As the TSA continues to fend off claims that its agents are guilty of groping passengers, a newly released report by the House Committee on Transportation and Infrastructure suggests that the embattled agency is also guilty of distorting the truth and wasting taxpayers’ money.
Rep. John Mica (R-FL), who chairs the committee, notes that in January of 2011, the TSA pulled the plug on the Screening Partnership Program (SPP). The program, begun after 9/11, allowed airports to “opt out” of the use of TSA screeners in favor of hiring private contractors. A total of 16 airports exercised that option, the most recent being Orlando Sanford International Airport in Florida, which announced its decision to go private in November of 2010.
Upon announcing its plan to terminate the SPP, TSA Chief John Pistole claimed the decision was based on a cost analysis that showed that hiring private security firms to conduct airport checkpoint screenings was too expensive. The new report, however, suggests that precisely the reverse is true. As Congressman Mica notes in a press release:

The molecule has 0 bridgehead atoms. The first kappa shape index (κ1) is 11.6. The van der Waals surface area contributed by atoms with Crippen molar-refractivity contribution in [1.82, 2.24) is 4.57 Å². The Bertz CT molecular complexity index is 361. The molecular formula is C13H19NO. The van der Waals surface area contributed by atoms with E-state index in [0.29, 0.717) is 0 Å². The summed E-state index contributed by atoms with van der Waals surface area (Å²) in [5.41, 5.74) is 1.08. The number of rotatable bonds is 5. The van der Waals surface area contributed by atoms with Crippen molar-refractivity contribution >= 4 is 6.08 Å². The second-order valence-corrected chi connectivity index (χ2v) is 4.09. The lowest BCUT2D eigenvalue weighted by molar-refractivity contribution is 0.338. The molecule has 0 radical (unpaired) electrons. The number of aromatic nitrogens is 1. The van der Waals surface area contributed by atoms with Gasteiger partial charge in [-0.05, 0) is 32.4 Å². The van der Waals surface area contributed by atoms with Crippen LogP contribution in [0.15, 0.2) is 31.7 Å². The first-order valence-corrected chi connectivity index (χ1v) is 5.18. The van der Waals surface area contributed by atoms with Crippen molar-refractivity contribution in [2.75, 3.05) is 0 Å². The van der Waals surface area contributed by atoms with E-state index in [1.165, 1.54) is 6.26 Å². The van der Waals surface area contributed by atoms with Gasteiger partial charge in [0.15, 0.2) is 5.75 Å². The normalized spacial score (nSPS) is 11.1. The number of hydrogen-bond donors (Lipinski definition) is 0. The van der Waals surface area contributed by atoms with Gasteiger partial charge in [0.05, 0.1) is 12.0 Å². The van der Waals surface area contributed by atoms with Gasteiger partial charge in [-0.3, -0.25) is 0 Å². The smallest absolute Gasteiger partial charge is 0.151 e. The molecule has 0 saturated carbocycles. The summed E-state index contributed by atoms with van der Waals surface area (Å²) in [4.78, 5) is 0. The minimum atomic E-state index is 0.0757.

TSA cooked the books when conducting past cost comparisons of the two models, misleading Congress and the public by artificially inflating the costs to use private contract screeners. As our report reveals, when considering critical information previously ignored by TSA, the private-federal option is actually 65% more efficient and would increase taxpayer savings by at least 42%.
The report itself demonstrates that using private contractors is dramatically more cost-effective than using government screeners. Notes Mica, “If the nation’s top 35 airports opted out, we could save taxpayers $1 billion over the next five years.”
The report was released on Friday. The TSA has not yet responded, though considering the agency refused to cooperate with the committee’s investigation, a reaction is not likely to be forthcoming.
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- Florida airport to opt out of TSA screening
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